Non-core loan portfolios with a face value of at least €60bn are expected to be traded by European banks in 2013 as they step up their deleveraging activity, according to predictions from PwC. The figure compares with around €45bn of such deals in 2012 and the €36bn recorded in 2011.
To date a large amount of loan portfolio transactions have involved real estate backed lending. In future, PwC expects an increased focus on corporate and leveraged lending, together with loans with a longer maturity profile.
However, the group adds that banks have some way to go at their current rate of disposal as it estimates that unwanted loan portfolios total more than €2.5 trillion across Europe.
Analysis by PwC’s European portfolio advisory group shows there has been an uptick of activity in the UK and Spain and considerable potential for deals still to be done across the eurozone as a whole. It expects this momentum of high value and volume of transactions to continue for the next few years.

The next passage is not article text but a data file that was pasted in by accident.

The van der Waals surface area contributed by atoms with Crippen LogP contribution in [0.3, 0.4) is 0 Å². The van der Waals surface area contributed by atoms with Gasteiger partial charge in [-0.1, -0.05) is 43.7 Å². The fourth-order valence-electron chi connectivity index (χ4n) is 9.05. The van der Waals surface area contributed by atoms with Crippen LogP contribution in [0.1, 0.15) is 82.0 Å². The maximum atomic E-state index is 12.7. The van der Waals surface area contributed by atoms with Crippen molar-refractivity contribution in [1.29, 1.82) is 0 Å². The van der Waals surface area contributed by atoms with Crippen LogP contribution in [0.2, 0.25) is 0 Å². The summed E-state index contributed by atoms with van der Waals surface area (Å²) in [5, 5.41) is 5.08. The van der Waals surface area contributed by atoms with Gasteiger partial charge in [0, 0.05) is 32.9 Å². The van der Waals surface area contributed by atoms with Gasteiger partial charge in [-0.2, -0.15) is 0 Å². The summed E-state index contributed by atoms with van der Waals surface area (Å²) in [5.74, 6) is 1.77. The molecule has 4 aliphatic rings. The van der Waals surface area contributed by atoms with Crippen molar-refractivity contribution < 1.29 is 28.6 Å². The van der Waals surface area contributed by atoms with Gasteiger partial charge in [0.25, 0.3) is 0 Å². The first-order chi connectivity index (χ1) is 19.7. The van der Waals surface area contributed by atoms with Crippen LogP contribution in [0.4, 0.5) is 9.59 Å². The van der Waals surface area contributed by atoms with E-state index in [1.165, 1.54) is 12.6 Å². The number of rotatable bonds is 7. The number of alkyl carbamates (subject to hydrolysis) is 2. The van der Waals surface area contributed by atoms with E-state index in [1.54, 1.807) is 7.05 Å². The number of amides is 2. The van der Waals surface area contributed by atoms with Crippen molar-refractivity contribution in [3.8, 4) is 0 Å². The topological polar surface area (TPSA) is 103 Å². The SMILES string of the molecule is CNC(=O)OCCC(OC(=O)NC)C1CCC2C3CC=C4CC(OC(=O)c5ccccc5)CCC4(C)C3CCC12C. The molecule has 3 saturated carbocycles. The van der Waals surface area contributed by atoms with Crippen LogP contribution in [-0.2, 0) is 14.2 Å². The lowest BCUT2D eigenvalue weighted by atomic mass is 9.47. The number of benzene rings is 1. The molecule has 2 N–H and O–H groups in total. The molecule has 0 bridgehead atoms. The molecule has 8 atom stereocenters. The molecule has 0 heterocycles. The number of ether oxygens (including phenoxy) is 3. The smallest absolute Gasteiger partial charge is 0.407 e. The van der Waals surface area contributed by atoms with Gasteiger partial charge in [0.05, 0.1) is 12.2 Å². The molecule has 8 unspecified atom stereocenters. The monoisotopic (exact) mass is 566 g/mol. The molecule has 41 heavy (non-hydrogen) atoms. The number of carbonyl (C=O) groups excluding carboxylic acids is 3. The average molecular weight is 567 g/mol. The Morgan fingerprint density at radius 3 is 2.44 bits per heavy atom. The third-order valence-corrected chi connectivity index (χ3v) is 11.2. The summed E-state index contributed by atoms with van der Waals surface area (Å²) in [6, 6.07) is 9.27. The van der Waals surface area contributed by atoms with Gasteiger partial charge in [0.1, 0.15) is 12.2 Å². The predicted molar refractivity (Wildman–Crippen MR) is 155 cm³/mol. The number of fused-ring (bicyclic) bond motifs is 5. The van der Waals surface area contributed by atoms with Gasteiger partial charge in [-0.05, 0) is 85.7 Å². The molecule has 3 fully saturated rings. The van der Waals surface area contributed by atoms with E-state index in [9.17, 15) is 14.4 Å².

“In 2012 we saw a large number of different banks bringing their portfolios to market, trying to capitalise on first-mover advantage and recognising that basic laws of supply and demand mean that the higher the deal volumes in future, the lower the price,” said Richard Thompson, head of PwC’s European portfolio advisory group. “This issue of price will clearly remain a key challenge in future for sellers in countries that are already developing as more mature markets.
“We are also seeing greater transparency among many banks as to the scale of their non- core portfolios. Looking forward, PwC’s own pipeline of potential transactions is the longest we’ve ever seen and we believe there will be an active market for at least the next five years, and probably a lot longer.”
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